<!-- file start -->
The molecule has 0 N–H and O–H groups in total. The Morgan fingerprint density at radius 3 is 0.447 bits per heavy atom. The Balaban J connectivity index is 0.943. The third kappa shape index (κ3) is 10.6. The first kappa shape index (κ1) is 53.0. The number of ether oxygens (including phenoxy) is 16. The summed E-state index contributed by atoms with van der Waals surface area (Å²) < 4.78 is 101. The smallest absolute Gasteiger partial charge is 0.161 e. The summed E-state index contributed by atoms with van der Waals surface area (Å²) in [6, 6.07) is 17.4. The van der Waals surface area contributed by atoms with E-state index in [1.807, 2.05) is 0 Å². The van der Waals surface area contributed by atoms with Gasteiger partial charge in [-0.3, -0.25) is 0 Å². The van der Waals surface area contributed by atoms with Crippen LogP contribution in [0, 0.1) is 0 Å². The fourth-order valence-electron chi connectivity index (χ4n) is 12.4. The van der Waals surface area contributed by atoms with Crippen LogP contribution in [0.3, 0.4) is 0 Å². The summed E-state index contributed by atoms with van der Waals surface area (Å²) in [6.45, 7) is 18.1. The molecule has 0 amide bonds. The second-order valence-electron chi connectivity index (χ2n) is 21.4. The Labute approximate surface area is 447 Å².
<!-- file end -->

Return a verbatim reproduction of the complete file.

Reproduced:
The molecule has 0 N–H and O–H groups in total. The Morgan fingerprint density at radius 3 is 0.447 bits per heavy atom. The Balaban J connectivity index is 0.943. The third kappa shape index (κ3) is 10.6. The first kappa shape index (κ1) is 53.0. The number of ether oxygens (including phenoxy) is 16. The summed E-state index contributed by atoms with van der Waals surface area (Å²) < 4.78 is 101. The smallest absolute Gasteiger partial charge is 0.161 e. The summed E-state index contributed by atoms with van der Waals surface area (Å²) in [6, 6.07) is 17.4. The van der Waals surface area contributed by atoms with E-state index in [1.807, 2.05) is 0 Å². The van der Waals surface area contributed by atoms with Gasteiger partial charge in [-0.3, -0.25) is 0 Å². The van der Waals surface area contributed by atoms with Crippen LogP contribution in [0, 0.1) is 0 Å². The fourth-order valence-electron chi connectivity index (χ4n) is 12.4. The van der Waals surface area contributed by atoms with Crippen LogP contribution in [0.3, 0.4) is 0 Å². The summed E-state index contributed by atoms with van der Waals surface area (Å²) in [6.45, 7) is 18.1. The molecule has 0 amide bonds. The second-order valence-electron chi connectivity index (χ2n) is 21.4. The Labute approximate surface area is 447 Å².